Ultrasensitive detection of SARS-CoV-2 with graphene sensor

Graphene devices have been used to construct ultrasensitive detectors for SARS-CoV-2, the virus that causes COVID-19. With sensitivity down to several attomoles and potential to use this technology for detecting other pathogens, the latest achievement sets the basis for a new class of analytical platforms.

The highlight of the work, published in the scientific journal Nanoscale, is the use of a novel sensing mechanism for pathogen detection with graphene. The novelty of the detector is in using Angiotensin-converting enzyme 2 (ACE2), a common enzyme produced on the membranes of human cells across many internal organs. When a person is infected with SARS-CoV-2 or another coronavirus, ACE2 interacts with the spike protein of the virus, serving as an entry point into human cells. The sensor makes use of this interaction to detect the presence of a spike protein with unprecedented sensitivity.

Image: GFET S-20 sensor chips.

To make the sensors, researchers attach ACE2 to the surface of graphene devices. The devices are graphene field-effect transistors (GFETs), the Graphenea GFET-S20 product. The GFET-S20 is designed for sensing measurements in a liquid medium, just as required for these novel sensors. GFETs consist of a graphene sheet and electrodes that are used to control and measure electrical currents through the graphene. When a spike protein interacts with ACE2 that is bound to the chip, the electrical properties of graphene change, serving as an indicator of presence of the virus. Signal readout from the GFETs is performed via the Graphenea Cartridge S2X, which is designed for easy interfacing of GFETs to measurement electronics.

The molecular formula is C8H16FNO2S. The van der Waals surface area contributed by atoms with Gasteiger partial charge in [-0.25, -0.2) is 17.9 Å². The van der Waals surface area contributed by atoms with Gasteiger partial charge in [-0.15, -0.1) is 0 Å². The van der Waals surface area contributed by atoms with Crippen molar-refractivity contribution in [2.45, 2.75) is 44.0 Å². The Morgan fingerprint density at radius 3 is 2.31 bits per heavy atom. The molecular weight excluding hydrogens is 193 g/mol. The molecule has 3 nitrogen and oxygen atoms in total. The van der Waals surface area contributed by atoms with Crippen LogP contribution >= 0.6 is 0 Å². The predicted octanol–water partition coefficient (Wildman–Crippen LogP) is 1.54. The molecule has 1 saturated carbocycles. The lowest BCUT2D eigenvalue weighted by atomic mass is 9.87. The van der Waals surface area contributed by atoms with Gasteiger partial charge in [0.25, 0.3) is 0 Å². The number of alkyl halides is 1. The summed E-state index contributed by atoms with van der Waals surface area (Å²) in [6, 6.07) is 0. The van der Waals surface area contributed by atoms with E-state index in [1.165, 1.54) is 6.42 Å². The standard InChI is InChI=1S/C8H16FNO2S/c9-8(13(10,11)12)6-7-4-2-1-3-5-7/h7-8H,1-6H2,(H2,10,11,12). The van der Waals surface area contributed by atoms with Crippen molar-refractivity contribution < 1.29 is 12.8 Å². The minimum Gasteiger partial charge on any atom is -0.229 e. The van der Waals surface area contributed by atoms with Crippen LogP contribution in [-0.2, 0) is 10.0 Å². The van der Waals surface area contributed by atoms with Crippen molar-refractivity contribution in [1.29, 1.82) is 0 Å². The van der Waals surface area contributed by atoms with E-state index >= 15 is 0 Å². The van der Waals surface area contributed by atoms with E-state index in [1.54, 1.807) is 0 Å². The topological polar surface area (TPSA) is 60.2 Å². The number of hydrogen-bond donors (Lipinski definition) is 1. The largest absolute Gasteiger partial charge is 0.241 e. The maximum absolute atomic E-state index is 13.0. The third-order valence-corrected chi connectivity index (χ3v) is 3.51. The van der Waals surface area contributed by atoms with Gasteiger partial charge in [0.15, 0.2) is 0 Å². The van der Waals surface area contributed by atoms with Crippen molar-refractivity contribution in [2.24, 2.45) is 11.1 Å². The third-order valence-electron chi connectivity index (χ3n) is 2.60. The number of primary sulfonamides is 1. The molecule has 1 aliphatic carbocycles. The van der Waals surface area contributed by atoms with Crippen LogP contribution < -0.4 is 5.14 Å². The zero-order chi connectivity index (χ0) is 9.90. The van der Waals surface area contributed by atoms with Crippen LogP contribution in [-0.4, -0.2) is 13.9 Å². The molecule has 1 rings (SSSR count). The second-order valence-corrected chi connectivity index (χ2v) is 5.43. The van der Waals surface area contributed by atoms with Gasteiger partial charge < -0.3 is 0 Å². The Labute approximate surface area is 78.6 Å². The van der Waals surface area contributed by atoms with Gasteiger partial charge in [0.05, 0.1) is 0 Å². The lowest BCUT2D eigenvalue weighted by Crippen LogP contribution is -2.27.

An extremely low limit of detection (LOD) is achieved with such an arrangement, down to 3 attomoles (aM). Not only is that orders of magnitude better than previous work with GFETs, but is also a demonstration of a completely new principle. Most platforms for detecting SARS-CoV-2 rely on antibodies as receptors to the spike protein. Antibodies very selectively bind to a specific spike protein, which makes the technique vulnerable to mutations that change parts of the spike. ACE2 is sensitive to a number of pathogens, including various strains of SARS-CoV-2. Furthermore, perhaps even more importantly, in order to obtain antibodies a virus must first be isolated, which requires a large amount of specialist work and is not the case with the method that relies on ACE2 receptors. Thus the ACE2/graphene platform is sensitive, specific to a number of pathogens, compatible with rapid mass deployment, and robust against mutations.

Aside from demonstrating the proof of concept for virus detection with this new method, the scientists performed detailed characterization of the devices and their interactions with the spike protein. This work without doubt paves the way for development of faster, more precise and sensitive diagnostics of existing and future pathogens.